Cathy Meeus, local writer and Chair of the Friends of the Parkland Walk explains why graffiti and green spaces do not  make the perfect match.




The Parkland Walk is a very special and much-loved green space that winds its way behind the urban streets of Stroud Green, Crouch End, Highgate and Muswell Hill. Originally the route of a railway line, this green space is now an official Local Nature Reserve.


A Wildlife Haven

The Walk provides a hugely valuable ‘green corridor’ for wildlife from bats and birds to the insects and plants that support this diversity. For its users it provides the opportunity to stroll along a path that could almost be in the midst of the country – a welcome break from the hustle and bustle of modern urban life. Surrounded by trees, flowers and birdsong, it’s the perfect setting for peaceful outdoor exercise for people of all ages from parents with children in buggies or walking to school, to dog walkers, joggers, and older people making the most of the relatively flat gradient. And of course it is a hugely popular cycling route for both leisure cyclists and cycling commuters.


In recent years, the Parkland Walk has become known as a graffiti site. This has been both regretted by many users of the Walk and celebrated by others. Large numbers of residents feel that the invasion of urban art detracts from the sense of being out of the city and in natural surroundings. Urban life is all around us and accessible natural spaces are a rarity. There is also concern to preserve the sense of history provided by the Victorian brickwork around the bridges. The indiscriminate spraying on walls and even on trees creates a potential risk to flora and fauna, in particular a rare species of fern that has made a home in the bridge abutments. Any many are upset by the fumes and litter caused by graffiti spraying.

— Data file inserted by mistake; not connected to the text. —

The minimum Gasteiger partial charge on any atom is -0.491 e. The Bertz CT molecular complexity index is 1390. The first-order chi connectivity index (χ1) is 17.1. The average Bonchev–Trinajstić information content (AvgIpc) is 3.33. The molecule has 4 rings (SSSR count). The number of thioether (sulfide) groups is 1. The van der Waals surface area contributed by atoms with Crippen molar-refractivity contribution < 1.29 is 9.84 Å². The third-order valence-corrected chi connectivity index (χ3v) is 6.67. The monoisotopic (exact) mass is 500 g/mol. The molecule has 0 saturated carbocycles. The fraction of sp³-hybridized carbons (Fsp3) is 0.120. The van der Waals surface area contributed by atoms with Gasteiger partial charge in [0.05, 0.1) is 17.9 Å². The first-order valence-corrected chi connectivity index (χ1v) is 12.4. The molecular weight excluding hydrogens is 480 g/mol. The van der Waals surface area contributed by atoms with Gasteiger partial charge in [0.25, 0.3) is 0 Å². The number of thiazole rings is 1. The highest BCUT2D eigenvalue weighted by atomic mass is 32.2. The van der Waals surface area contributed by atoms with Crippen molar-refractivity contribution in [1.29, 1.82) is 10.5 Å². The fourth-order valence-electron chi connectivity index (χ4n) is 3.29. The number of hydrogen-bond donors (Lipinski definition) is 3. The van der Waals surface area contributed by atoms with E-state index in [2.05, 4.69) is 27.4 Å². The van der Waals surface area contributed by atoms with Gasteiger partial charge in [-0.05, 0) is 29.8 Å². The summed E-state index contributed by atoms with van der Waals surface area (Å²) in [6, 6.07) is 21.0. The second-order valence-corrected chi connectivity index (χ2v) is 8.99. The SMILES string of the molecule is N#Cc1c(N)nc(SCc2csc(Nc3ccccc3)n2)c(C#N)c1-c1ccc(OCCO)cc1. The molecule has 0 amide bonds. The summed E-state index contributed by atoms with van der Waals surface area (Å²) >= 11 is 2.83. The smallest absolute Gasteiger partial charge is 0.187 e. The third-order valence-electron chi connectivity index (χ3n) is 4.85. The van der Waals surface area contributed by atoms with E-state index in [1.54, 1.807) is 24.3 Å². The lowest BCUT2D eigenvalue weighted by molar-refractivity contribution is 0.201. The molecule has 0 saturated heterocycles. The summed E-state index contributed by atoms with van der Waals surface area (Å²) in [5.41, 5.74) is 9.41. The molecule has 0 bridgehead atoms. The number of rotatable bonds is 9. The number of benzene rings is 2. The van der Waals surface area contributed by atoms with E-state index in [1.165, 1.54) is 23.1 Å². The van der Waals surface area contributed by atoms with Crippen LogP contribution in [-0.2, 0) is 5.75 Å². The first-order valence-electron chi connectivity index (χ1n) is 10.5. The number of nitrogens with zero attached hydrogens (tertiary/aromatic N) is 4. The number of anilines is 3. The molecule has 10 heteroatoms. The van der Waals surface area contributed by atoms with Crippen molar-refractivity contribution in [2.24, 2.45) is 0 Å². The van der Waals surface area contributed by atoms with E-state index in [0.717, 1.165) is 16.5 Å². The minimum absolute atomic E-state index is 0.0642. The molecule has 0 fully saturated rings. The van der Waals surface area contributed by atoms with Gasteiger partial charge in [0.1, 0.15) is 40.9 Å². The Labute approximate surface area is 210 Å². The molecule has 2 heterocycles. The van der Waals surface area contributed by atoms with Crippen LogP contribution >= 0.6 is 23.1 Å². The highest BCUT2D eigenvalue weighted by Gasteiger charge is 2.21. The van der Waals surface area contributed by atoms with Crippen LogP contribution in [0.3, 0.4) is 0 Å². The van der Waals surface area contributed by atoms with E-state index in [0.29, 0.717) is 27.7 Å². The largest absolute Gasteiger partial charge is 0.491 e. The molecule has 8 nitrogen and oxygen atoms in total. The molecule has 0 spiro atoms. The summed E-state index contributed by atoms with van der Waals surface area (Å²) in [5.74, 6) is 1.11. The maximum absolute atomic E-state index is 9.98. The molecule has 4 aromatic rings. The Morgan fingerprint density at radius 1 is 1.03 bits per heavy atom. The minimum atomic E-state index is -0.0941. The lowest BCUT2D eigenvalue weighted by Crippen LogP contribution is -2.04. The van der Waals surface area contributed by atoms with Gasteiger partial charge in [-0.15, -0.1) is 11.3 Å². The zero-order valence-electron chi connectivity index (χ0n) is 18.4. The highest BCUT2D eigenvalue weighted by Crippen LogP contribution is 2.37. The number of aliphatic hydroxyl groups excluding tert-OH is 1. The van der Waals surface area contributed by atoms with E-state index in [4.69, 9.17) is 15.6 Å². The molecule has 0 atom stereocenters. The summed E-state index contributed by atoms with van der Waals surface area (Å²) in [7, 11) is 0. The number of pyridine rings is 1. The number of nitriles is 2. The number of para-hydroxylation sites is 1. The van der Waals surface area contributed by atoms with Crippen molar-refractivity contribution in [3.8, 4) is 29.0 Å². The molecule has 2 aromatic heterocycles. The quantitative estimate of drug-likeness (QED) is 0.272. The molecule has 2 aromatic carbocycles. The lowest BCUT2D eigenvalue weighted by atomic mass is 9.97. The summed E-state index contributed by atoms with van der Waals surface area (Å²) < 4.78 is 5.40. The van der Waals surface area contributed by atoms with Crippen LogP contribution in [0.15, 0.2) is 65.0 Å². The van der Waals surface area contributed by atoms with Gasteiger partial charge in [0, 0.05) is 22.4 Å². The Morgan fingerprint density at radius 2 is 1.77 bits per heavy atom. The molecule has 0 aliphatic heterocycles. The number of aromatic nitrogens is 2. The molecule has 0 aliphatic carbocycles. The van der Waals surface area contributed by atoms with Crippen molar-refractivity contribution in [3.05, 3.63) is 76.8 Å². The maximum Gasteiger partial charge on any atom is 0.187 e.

These views are not shared by all – many celebrate the diverse images that have been created. However, it should be noted that the Parkland Walk is NOT a permitted graffiti site, contrary to the messages often carried on graffiti websites. The majority of the land is owned by Haringey Council, but a short section running from Blythwood Road to the footbridge at Vicarage Path belongs to Islington Council. The regulations of both councils officially ban graffiti on the Parkland Walk.


Beloved by local residents, much of the maintenance and conservation work on the Walk is undertaken by volunteers organised by the Friends of the Parkland Walk. We collect litter, keep the paths clear of excess plant growth, and maintain the diversity of habitats by various conservation activities. We also publicise and promote the protection of the Walk and its integrity as a wildlife haven. We welcome all those who seek to enjoy and preserve this wonderful place both as supporters and active volunteers. Do visit our website at:

Photogrpahy has been provided by Cathy Meeus and is copywrited.